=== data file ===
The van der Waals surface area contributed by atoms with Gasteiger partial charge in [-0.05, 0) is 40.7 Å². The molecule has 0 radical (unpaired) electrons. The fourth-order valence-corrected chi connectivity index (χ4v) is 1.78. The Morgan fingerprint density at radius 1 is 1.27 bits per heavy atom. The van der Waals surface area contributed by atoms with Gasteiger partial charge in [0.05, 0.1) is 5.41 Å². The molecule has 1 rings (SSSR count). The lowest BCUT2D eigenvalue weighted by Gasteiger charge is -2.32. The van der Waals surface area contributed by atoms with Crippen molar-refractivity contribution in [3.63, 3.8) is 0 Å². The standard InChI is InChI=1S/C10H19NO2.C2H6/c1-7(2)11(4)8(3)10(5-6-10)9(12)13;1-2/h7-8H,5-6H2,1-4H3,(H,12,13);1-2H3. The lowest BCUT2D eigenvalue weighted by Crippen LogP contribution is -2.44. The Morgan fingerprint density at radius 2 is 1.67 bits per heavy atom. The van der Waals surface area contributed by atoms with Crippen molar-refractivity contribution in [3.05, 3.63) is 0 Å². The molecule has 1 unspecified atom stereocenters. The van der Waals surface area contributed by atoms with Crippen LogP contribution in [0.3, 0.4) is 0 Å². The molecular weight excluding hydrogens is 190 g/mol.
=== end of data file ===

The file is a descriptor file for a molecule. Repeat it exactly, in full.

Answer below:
The van der Waals surface area contributed by atoms with Gasteiger partial charge in [-0.05, 0) is 40.7 Å². The molecule has 0 radical (unpaired) electrons. The fourth-order valence-corrected chi connectivity index (χ4v) is 1.78. The Morgan fingerprint density at radius 1 is 1.27 bits per heavy atom. The van der Waals surface area contributed by atoms with Gasteiger partial charge in [0.05, 0.1) is 5.41 Å². The molecule has 1 rings (SSSR count). The lowest BCUT2D eigenvalue weighted by Gasteiger charge is -2.32. The van der Waals surface area contributed by atoms with Crippen molar-refractivity contribution in [3.63, 3.8) is 0 Å². The standard InChI is InChI=1S/C10H19NO2.C2H6/c1-7(2)11(4)8(3)10(5-6-10)9(12)13;1-2/h7-8H,5-6H2,1-4H3,(H,12,13);1-2H3. The lowest BCUT2D eigenvalue weighted by Crippen LogP contribution is -2.44. The Morgan fingerprint density at radius 2 is 1.67 bits per heavy atom. The van der Waals surface area contributed by atoms with Crippen molar-refractivity contribution in [3.05, 3.63) is 0 Å². The molecule has 1 unspecified atom stereocenters. The van der Waals surface area contributed by atoms with Crippen LogP contribution in [0.3, 0.4) is 0 Å². The molecular weight excluding hydrogens is 190 g/mol.